By Rachel E. Greenspan
Updated: November 6, 2019 1:44 PM ET | Originally published: April 3, 2019

Meghan, the Duchess of Sussex gave birth to royal baby Archie Harrison Mountbatten-Windsor, a boy, on Monday, May 6.

The boy was born at 7 pounds, 3 ounces at 5:26 a.m. local time, according to a press release. But the anticipation over what the Duchess will choose as her first royal baby name has been in full swing since she announced her pregnancy in October. Whether the Duchess of Sussex and Prince Harry, the Duke of Sussex will name their royal baby with something conventional by royal standards or something different is up for debate.

Following his son’s birth, Prince Harry told reporters on Monday that he and the Duchess are thrilled. “This little thing is absolutely to die for,” he said. “I’m just over the moon.” The Sussex family made its first appearance together Wednesday, and announced his name soon after.

Though it’s been widely believed that Meghan and Prince Harry are going against convention in their marriage, any notion that their approach to their royal duties breaks tradition is basically false, according to Victoria Arbiter, a royal expert and commentator for CNN. The royal couple doesn’t tend to stray as far from tradition as people may think, she says. “They haven’t broken any rules, but they’re certainly doing things their way,” Arbiter tells TIME.

Still, the naming of this royal child is, in essence, less consequential than the naming of royals who are higher on the line of succession. Meghan Markle’s baby is the seventh heir to the throne, providing a bit more “leniency” to the naming process, Arbiter explains.

The child won’t have an HRH affixed to its name — he will not be called a “prince” — the naming process for Meghan and Harry had even more space for creativity.

As the stakes are a bit lower than they are for HRH-affixed royal names, the Duke and Duchess of Sussex was free to call the royal baby something untraditional, according to royal expert, Vanity Fair royal correspondent and the author of Harry and Meghan: Life, Loss, and Love, Katie Nicholl. “There’s a lot of speculation that Meghan’s going to want to go for something quite untraditional, possibly an American name or a modern name. It’s possible,” Nicholl tells TIME.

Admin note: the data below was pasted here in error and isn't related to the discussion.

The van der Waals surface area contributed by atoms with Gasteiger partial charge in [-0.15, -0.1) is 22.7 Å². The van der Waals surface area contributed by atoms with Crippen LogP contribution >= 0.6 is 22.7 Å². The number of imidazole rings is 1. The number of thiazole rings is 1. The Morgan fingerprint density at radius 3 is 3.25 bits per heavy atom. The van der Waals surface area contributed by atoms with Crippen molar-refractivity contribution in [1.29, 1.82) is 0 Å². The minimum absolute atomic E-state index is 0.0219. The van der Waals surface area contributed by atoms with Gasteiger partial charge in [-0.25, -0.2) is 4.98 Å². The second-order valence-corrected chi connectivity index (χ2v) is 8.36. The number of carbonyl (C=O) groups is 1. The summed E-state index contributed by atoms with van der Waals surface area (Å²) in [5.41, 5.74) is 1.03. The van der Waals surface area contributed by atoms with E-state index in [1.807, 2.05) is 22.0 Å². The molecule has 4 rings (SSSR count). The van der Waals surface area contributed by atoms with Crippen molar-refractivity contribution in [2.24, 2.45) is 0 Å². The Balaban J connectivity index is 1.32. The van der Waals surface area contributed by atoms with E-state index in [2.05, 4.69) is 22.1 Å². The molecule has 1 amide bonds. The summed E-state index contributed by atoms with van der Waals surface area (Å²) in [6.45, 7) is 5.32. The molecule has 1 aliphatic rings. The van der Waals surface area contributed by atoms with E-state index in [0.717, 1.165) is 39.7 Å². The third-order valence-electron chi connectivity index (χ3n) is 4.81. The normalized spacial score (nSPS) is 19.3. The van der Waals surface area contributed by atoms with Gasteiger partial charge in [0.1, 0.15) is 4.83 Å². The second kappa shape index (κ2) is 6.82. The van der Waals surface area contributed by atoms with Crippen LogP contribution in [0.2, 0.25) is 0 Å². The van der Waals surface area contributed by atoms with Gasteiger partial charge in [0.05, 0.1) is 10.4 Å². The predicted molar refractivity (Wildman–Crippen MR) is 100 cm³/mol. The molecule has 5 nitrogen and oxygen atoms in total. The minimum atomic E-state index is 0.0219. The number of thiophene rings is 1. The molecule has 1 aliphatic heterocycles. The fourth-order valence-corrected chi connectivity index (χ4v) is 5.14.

Though the name Archie was not popular in gambling, according to Ladbrokes, a U.K.-based betting firm, it’s a widely popular boy’s name in Britain, earning no. 18 on the 2017 top 100 boys’ names in England and Wales. It was always likely that Prince Harry would yearn to follow tradition, Nicholl said, because all the other royal children have pretty traditional names, too.

But Arbiter thought that the pair might have looked to the family tree for inspiration. Prince Harry and Meghan Markle may honor Prince Philip, just as it was a “given” that the Duke and Duchess of Cambridge named their first child Prince George — now the third in line to the throne — after King George VI, Queen Elizabeth II’s father.

It’s not Prince Harry fighting alone for the traditional, though, Nicholl predicts. “I think [Markle] understands and respects the traditional institution that she’s married into.”

At the end of the day, Arbiter says that the name of Prince Harry and Meghan Markle’s baby is completely up to them. The Queen only plays a small role in naming the child. Parents get to make their own decisions and choose their child’s name. “The Queen is not a dictator by any stretch of the imagination,” Arbiter says.

Still, including the Queen in the naming and making sure she’s notified of the final decision first is definitely a royal custom. “She’s the head of the family, she’s been Queen for over 66 years — really it’s just a mark of respect to the matriarch of the family,” Arbiter says.

If Wednesday’s photos of a smiling Queen and her family is any indication, she seems pretty thrilled with little baby Archie.

Write to Rachel E. Greenspan at rachel.greenspan@time.com.

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